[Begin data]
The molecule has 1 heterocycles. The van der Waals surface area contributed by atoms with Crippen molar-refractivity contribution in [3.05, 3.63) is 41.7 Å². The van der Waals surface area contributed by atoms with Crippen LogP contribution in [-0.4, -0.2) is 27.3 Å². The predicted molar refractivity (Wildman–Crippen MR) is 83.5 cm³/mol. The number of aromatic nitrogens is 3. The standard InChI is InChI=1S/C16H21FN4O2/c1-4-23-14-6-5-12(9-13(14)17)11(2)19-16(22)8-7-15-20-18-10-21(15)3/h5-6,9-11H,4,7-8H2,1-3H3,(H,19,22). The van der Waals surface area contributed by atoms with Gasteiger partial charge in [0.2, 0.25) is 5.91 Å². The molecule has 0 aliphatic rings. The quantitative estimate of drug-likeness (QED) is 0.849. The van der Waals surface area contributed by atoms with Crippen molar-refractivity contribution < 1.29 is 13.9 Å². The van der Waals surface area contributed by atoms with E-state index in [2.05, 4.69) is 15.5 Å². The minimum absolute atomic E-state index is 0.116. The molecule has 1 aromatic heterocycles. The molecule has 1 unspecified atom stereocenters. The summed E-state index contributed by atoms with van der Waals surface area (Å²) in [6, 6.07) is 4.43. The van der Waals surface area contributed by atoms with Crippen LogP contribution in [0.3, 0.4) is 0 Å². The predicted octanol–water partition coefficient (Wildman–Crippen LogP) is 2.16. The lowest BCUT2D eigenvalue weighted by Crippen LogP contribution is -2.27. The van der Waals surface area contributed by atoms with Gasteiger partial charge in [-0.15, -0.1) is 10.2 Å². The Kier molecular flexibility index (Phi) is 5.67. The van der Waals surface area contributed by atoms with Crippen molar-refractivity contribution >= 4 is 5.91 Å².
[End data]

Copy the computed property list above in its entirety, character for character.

The molecule has 1 heterocycles. The van der Waals surface area contributed by atoms with Crippen molar-refractivity contribution in [3.05, 3.63) is 41.7 Å². The van der Waals surface area contributed by atoms with Crippen LogP contribution in [-0.4, -0.2) is 27.3 Å². The predicted molar refractivity (Wildman–Crippen MR) is 83.5 cm³/mol. The number of aromatic nitrogens is 3. The standard InChI is InChI=1S/C16H21FN4O2/c1-4-23-14-6-5-12(9-13(14)17)11(2)19-16(22)8-7-15-20-18-10-21(15)3/h5-6,9-11H,4,7-8H2,1-3H3,(H,19,22). The van der Waals surface area contributed by atoms with Gasteiger partial charge in [0.2, 0.25) is 5.91 Å². The molecule has 0 aliphatic rings. The quantitative estimate of drug-likeness (QED) is 0.849. The van der Waals surface area contributed by atoms with Crippen molar-refractivity contribution < 1.29 is 13.9 Å². The van der Waals surface area contributed by atoms with E-state index in [2.05, 4.69) is 15.5 Å². The minimum absolute atomic E-state index is 0.116. The molecule has 1 aromatic heterocycles. The molecule has 1 unspecified atom stereocenters. The summed E-state index contributed by atoms with van der Waals surface area (Å²) in [6, 6.07) is 4.43. The van der Waals surface area contributed by atoms with Crippen LogP contribution in [0.3, 0.4) is 0 Å². The predicted octanol–water partition coefficient (Wildman–Crippen LogP) is 2.16. The lowest BCUT2D eigenvalue weighted by Crippen LogP contribution is -2.27. The van der Waals surface area contributed by atoms with Gasteiger partial charge in [-0.15, -0.1) is 10.2 Å². The Kier molecular flexibility index (Phi) is 5.67. The van der Waals surface area contributed by atoms with Crippen molar-refractivity contribution >= 4 is 5.91 Å².